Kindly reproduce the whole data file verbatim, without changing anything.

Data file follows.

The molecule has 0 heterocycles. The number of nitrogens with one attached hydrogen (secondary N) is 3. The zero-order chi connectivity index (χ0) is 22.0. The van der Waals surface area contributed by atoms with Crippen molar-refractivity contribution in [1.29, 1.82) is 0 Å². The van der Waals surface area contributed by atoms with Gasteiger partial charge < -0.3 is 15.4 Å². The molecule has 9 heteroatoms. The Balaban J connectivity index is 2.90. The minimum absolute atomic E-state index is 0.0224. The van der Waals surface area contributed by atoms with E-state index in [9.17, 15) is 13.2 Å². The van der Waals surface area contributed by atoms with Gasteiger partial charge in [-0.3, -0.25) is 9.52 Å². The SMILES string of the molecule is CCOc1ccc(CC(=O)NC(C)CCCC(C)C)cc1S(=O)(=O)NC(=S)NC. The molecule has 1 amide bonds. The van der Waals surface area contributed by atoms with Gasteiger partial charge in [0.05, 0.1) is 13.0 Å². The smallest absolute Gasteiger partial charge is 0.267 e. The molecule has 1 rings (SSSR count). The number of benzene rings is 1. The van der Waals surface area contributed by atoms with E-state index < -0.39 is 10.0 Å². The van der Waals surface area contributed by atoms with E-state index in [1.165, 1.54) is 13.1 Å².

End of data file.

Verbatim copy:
The molecule has 0 heterocycles. The number of nitrogens with one attached hydrogen (secondary N) is 3. The zero-order chi connectivity index (χ0) is 22.0. The van der Waals surface area contributed by atoms with Crippen molar-refractivity contribution in [1.29, 1.82) is 0 Å². The van der Waals surface area contributed by atoms with Gasteiger partial charge < -0.3 is 15.4 Å². The molecule has 9 heteroatoms. The Balaban J connectivity index is 2.90. The minimum absolute atomic E-state index is 0.0224. The van der Waals surface area contributed by atoms with E-state index in [9.17, 15) is 13.2 Å². The van der Waals surface area contributed by atoms with Gasteiger partial charge in [-0.3, -0.25) is 9.52 Å². The SMILES string of the molecule is CCOc1ccc(CC(=O)NC(C)CCCC(C)C)cc1S(=O)(=O)NC(=S)NC. The molecule has 1 amide bonds. The van der Waals surface area contributed by atoms with Gasteiger partial charge in [0.05, 0.1) is 13.0 Å². The smallest absolute Gasteiger partial charge is 0.267 e. The molecule has 1 rings (SSSR count). The number of benzene rings is 1. The van der Waals surface area contributed by atoms with E-state index < -0.39 is 10.0 Å². The van der Waals surface area contributed by atoms with E-state index in [1.165, 1.54) is 13.1 Å².